“They have no place in Camden,” Bruck said. “They have no place in Philadelphia. And thanks to the incredible work of law enforcement, these weapons are out of our communities.”

Pennsylvania Attorney General Josh Shapiro said that the interstate collaborative efforts to halt the flow of “ghost guns” begun with the execution of “Operation Zombie” in 2019, under which guns, drugs, and explosives were seized in a similar crackdown that resulted in five arrests.

“That work only happened because various agencies built relationships and committed to collaboration,” Shapiro said at a press briefing Wednesday.

“I’m back here today with General Bruck because our offices have continued this work for now nearly two years to address the gun pipeline that exists between the Commonwealth of Pennsylvania and the state of New Jersey,” he said.

“This is how law enforcement is supposed to work,” Shapiro said. “By sharing data, and going above and beyond what federal law requires on data sharing, we can shut down gun trafficking in our area.”

In 2018, 18 “ghost” guns were seized in Pennsylvania, Shapiro said; two years later, that number is up by a factor of 16 (294 guns) and counting.

“Ghost guns being sold on the streets of Camden were being manufactured in build houses in Philadelphia,” Shapiro said.

“The only way to stop this violence is if we all work together; if we collaborate; if there’s real accountability in the system,” he said.

Lyndsay Ruotolo, Director, NJ Division of Criminal Justice. Credit: NJ Pen.

Lyndsay Ruotolo, Director of the New Jersey Division of Criminal Justice, said the multi-agency efforts are working to “halt the illicit flow of illegal firepower into our communities.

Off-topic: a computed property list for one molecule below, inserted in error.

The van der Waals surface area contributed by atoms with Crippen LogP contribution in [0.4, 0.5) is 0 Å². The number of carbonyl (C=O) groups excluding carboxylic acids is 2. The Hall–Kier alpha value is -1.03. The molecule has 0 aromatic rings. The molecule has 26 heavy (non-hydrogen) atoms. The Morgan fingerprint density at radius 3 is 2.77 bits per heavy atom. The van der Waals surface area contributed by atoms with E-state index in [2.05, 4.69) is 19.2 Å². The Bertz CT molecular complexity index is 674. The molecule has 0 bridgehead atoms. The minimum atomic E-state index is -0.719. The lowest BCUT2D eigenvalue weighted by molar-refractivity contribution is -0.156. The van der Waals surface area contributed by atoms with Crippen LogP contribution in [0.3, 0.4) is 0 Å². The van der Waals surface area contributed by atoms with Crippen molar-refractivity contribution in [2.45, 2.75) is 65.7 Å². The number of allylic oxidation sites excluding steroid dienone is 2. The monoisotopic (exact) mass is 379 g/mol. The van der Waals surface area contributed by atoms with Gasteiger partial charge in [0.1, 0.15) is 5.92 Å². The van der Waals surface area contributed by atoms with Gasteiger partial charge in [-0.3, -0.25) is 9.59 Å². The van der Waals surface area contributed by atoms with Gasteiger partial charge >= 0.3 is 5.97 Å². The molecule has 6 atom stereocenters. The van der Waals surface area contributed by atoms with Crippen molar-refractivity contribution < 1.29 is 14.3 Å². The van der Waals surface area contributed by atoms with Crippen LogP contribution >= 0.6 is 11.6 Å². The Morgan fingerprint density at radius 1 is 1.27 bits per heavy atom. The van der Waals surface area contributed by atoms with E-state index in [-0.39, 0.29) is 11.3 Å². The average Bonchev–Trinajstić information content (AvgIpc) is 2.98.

“We are sending a strong message to criminals who profit: you are on our radar,” Ruotolo said.

“If you think the fact that you operate in both Pennsylvania and New Jersey makes it somehow harder to trace your criminal activity, you’re wrong,” she said.

“We’re multiplying our forces to bring you to justice, and prosecute you using New Jersey’s tough gun laws,” Ruotolo said.

Lazo, Fernandez, and Rivera-Mercado face second-degree charges of conspiracy, transporting firearms into the state for sale or transfer, and unlawful possession of an assault rifle.

They also face third-degree charges of manufacture, transport, shipment, sale, and disposition of an assault rifle; unlawful possession of firearms without a serial number; and transporting a manufactured firearm without a serial number.

Lazo and Fernandez are also charged with third-degree purchase of firearm parts to manufacture an untraceable firearm, and fourth-degree unlawful possession of large-capacity magazines, and unlawful possession of a silencer.

Lazo also faces second-degree charges of unlawful possession of a handgun, possession of a weapon as a convicted felon, and fourth-degree charges of manufacture, transport, shipment, sale, and disposition of a firearm.

Fernandez also faces additional charges in Pennsylvania, including being a fugitive from justice, and two violations of the Uniform Firearms Act (carrying a firearm without a license and carrying a firearm on public streets).

Lazo waived his detention hearing and will be jailed in New Jersey pending his trial date, Ruotolo said.

Fernandez and Rivera-Mercado, who were arrested in Philadelphia, were released on bail, but will be extradited to New Jersey to face charges here as well.